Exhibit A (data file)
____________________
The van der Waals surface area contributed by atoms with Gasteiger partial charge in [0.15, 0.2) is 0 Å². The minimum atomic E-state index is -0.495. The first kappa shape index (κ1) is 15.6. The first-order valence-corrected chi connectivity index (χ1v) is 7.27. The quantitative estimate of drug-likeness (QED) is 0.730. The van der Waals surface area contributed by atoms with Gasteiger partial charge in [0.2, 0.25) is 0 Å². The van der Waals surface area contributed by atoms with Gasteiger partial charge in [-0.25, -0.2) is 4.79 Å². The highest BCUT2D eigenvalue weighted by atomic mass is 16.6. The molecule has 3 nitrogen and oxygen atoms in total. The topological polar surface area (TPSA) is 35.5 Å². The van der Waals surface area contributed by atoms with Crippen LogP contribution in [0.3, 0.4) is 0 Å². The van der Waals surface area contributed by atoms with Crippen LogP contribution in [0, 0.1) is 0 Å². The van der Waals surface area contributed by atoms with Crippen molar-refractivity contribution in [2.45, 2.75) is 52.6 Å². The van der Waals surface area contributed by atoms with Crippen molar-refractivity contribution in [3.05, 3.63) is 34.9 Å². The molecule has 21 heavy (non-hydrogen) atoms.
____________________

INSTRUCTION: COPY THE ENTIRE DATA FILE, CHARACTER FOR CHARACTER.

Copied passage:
The van der Waals surface area contributed by atoms with Gasteiger partial charge in [0.15, 0.2) is 0 Å². The minimum atomic E-state index is -0.495. The first kappa shape index (κ1) is 15.6. The first-order valence-corrected chi connectivity index (χ1v) is 7.27. The quantitative estimate of drug-likeness (QED) is 0.730. The van der Waals surface area contributed by atoms with Gasteiger partial charge in [0.2, 0.25) is 0 Å². The van der Waals surface area contributed by atoms with Gasteiger partial charge in [-0.25, -0.2) is 4.79 Å². The highest BCUT2D eigenvalue weighted by atomic mass is 16.6. The molecule has 3 nitrogen and oxygen atoms in total. The topological polar surface area (TPSA) is 35.5 Å². The van der Waals surface area contributed by atoms with Crippen LogP contribution in [0.3, 0.4) is 0 Å². The van der Waals surface area contributed by atoms with Crippen LogP contribution in [0, 0.1) is 0 Å². The van der Waals surface area contributed by atoms with Crippen molar-refractivity contribution in [2.45, 2.75) is 52.6 Å². The van der Waals surface area contributed by atoms with Crippen molar-refractivity contribution in [3.05, 3.63) is 34.9 Å². The molecule has 21 heavy (non-hydrogen) atoms.